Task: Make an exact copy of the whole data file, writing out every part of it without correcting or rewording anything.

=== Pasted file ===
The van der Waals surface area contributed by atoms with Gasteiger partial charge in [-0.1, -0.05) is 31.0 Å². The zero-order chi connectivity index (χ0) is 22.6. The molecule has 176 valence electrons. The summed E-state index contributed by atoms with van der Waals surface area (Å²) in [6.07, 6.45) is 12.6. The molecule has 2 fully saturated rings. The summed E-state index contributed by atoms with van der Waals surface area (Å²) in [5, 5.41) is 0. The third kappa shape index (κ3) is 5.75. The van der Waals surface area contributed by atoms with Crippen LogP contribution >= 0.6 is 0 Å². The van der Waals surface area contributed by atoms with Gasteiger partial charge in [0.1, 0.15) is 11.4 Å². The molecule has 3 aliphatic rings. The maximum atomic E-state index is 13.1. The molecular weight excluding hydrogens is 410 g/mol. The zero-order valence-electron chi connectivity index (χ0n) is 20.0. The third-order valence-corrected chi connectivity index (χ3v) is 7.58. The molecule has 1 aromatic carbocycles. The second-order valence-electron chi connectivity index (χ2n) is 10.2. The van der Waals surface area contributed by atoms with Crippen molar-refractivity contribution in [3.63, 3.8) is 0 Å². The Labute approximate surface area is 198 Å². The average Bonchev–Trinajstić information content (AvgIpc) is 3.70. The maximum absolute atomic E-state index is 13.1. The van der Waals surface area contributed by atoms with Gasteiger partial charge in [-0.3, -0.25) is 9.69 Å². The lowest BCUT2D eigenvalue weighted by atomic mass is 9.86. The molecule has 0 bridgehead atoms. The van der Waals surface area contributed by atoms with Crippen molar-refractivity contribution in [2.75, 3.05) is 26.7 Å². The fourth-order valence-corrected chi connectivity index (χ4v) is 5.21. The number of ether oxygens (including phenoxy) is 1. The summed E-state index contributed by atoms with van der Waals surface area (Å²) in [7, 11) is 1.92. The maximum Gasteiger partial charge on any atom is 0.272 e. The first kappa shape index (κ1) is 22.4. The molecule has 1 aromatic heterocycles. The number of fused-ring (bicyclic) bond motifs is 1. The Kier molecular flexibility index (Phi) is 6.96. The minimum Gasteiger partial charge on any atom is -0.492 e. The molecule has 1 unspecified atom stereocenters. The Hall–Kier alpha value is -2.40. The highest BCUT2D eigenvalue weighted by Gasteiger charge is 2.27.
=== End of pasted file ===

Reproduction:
The van der Waals surface area contributed by atoms with Gasteiger partial charge in [-0.1, -0.05) is 31.0 Å². The zero-order chi connectivity index (χ0) is 22.6. The molecule has 176 valence electrons. The summed E-state index contributed by atoms with van der Waals surface area (Å²) in [6.07, 6.45) is 12.6. The molecule has 2 fully saturated rings. The summed E-state index contributed by atoms with van der Waals surface area (Å²) in [5, 5.41) is 0. The third kappa shape index (κ3) is 5.75. The van der Waals surface area contributed by atoms with Crippen LogP contribution >= 0.6 is 0 Å². The van der Waals surface area contributed by atoms with Gasteiger partial charge in [0.1, 0.15) is 11.4 Å². The molecule has 3 aliphatic rings. The maximum atomic E-state index is 13.1. The molecular weight excluding hydrogens is 410 g/mol. The zero-order valence-electron chi connectivity index (χ0n) is 20.0. The third-order valence-corrected chi connectivity index (χ3v) is 7.58. The molecule has 1 aromatic carbocycles. The second-order valence-electron chi connectivity index (χ2n) is 10.2. The van der Waals surface area contributed by atoms with Crippen molar-refractivity contribution in [3.63, 3.8) is 0 Å². The Labute approximate surface area is 198 Å². The average Bonchev–Trinajstić information content (AvgIpc) is 3.70. The maximum absolute atomic E-state index is 13.1. The van der Waals surface area contributed by atoms with Gasteiger partial charge in [-0.3, -0.25) is 9.69 Å². The lowest BCUT2D eigenvalue weighted by atomic mass is 9.86. The molecule has 0 bridgehead atoms. The van der Waals surface area contributed by atoms with Crippen molar-refractivity contribution in [2.75, 3.05) is 26.7 Å². The fourth-order valence-corrected chi connectivity index (χ4v) is 5.21. The number of ether oxygens (including phenoxy) is 1. The summed E-state index contributed by atoms with van der Waals surface area (Å²) in [7, 11) is 1.92. The maximum Gasteiger partial charge on any atom is 0.272 e. The first kappa shape index (κ1) is 22.4. The molecule has 1 aromatic heterocycles. The number of fused-ring (bicyclic) bond motifs is 1. The Kier molecular flexibility index (Phi) is 6.96. The minimum Gasteiger partial charge on any atom is -0.492 e. The molecule has 1 unspecified atom stereocenters. The Hall–Kier alpha value is -2.40. The highest BCUT2D eigenvalue weighted by Gasteiger charge is 2.27.